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Biomedical Optics & Medical Imaging

Assessing traumatic head injuries in the field

A near-IR-based portable device can identify and localize suspected brain bleeding in trauma patients.
15 December 2008, SPIE Newsroom. DOI: 10.1117/2.1200811.1374

Every year 1.5 million Americans incur head injuries,1 which represents only a fraction of the head injuries observed annually worldwide. While there are many aspects of a head injury that must be addressed by a physician, the most urgent of these is brain bleeding or intracranial hematoma. Failure to detect and treat such injuries within the first hour significantly increases the possibility of severe neurological deficits and even death. Patients with intracranial hematomas often require surgery and therefore must be transported to a trauma center that has neurosurgical coverage. This requirement highlights the need for rapid and accurate field diagnosis of such injuries.

In rural and underdeveloped areas of the world, as well as on a battlefield, timely identification of patients who require surgery can be difficult. Methods for identifying patients with hematomas in these settings primarily include a neurological exam and, when available, x-rays. However, both of these modalities are notably unreliable. The computed axial tomography (CT) scan is the gold standard for identification and localization of traumatic intracranial hematomas; however, its high cost and limited availability restricts its use in many areas of the world. As such, a low-cost portable system that could achieve high levels of diagnostic accuracy would be a welcome innovation.

To address this need we formed a small company, InfraScan, with the hope of fundamentally changing the way head injuries are evaluated. This effort was spearheaded by Britton Chance from the University of Pennsylvania, Claudia Robertson from the Baylor College of Medicine,2 and an entrepreneurial team from Drexel University. Together we developed the Infrascanner, a handheld, battery-operated, noninvasive brain-hematoma detector that uses near-IR (NIR) technology to assay the differential light absorption of the left versus right brain. Under normal circumstances, the brain's absorption should be symmetrical. However, when additional underlying extravascular blood is present, there is a greater local concentration of hemoglobin; consequently, the light absorbance is significantly greater and the reflected component is commensurately less. This differential is detectable via sources and detectors placed on symmetrical lobes of the skull.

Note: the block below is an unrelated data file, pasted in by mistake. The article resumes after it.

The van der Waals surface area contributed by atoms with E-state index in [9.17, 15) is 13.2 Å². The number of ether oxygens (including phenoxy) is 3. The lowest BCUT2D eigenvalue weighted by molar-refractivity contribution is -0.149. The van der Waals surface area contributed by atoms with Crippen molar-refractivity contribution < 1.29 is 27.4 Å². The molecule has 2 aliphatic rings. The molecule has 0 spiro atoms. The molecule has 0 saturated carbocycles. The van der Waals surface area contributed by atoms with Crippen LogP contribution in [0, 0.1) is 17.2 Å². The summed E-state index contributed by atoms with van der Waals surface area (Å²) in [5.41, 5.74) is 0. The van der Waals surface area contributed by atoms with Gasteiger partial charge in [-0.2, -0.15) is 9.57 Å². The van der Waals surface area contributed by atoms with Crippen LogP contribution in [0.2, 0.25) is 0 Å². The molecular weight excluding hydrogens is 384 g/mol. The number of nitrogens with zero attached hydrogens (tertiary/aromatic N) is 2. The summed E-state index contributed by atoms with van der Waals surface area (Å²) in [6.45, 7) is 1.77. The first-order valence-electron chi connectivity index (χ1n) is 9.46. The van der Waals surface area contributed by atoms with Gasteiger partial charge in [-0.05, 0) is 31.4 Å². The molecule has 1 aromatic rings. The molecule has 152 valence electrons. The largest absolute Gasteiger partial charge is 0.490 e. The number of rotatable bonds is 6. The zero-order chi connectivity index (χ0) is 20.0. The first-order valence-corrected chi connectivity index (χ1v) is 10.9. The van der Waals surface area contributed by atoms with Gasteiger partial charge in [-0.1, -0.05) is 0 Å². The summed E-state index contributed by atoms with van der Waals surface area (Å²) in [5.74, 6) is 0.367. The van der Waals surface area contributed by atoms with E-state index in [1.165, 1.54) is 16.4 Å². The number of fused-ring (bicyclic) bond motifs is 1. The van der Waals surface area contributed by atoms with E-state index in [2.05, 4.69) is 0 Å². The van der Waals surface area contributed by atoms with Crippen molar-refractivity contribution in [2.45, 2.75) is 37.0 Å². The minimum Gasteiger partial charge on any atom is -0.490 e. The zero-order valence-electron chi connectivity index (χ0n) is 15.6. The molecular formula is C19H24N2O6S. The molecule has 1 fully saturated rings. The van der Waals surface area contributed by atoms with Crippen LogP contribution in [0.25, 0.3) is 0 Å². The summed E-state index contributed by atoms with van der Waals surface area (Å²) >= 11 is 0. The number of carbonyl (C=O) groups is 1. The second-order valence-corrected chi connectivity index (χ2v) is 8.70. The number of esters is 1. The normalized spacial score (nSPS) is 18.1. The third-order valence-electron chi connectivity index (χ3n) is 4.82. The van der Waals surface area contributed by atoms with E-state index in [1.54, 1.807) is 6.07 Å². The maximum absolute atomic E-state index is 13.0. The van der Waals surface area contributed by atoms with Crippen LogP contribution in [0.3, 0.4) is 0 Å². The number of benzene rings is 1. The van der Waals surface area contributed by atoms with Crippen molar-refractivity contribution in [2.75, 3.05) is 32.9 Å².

Figure 1. The Infrascanner system: A handheld sensor and a Windows Mobile PDA.

The system is depicted in Figure 1 and consists of two components: the sensor and a personal digital assistant (PDA). The sensor consists of an 808nm diode laser located 4cm from a silicon light detector, which is covered by a NIR optical filter. The laser delivers NIR light to the tissue under the sensor via an optical fiber, and the detector receives the signal via a separate optical fiber after the light has interacted with the tissue. The 4cm separation between the light source and the detector allows measurement of NIR absorbance in a volume of tissue approximately 2cm wide by 2–3cm deep. The detector signal is then digitized and transmitted via a Bluetooth wireless link to the PDA. Using this setup, a full head scan can be acquired in less than 2min.

Because this system allows for rapid diagnosis in situations where CT is not available, the Infrascanner can significantly improve the way our health system identifies patients who need neurosurgical intervention. Furthermore, it can also function as an adjunct tool, in combination with a CT scanner, for regular monitoring of patients within hospitals and intensive care units.

The Infrascanner completed multicenter clinical trials in the USA and abroad, and the results were submitted to the US Food and Drug Administration in November of 2008,3 with expected clearance in early 2009. We have also completed field evaluations in collaboration with the US Navy and Marines stationed in Iraq. By achieving these landmark trials, we hope for a US launch sometime in 2009.

NIR diffuse spectroscopy is a very active field of research, and the Infrascanner is one of the first products of this technology that has completed the path from lab bench to bedside. In addition to its use in detecting brain hematomas, future applications for this technology include the monitoring of patients with strokes and other blood-flow disorders.

Baruch Ben Dor
InfraScan Inc.
Philadelphia, PA

Baruch Ben Dor is the founder and CEO of InfraScan. In 2004 he won the Wharton business plan competition and won second place in a global business plan competition in Singapore. Previously he was the general manager of Medibell Ltd., specializing in ophthalmic digital photography, and also served as the director of marketing for CMT Medical with a focus on digital x-ray technologies.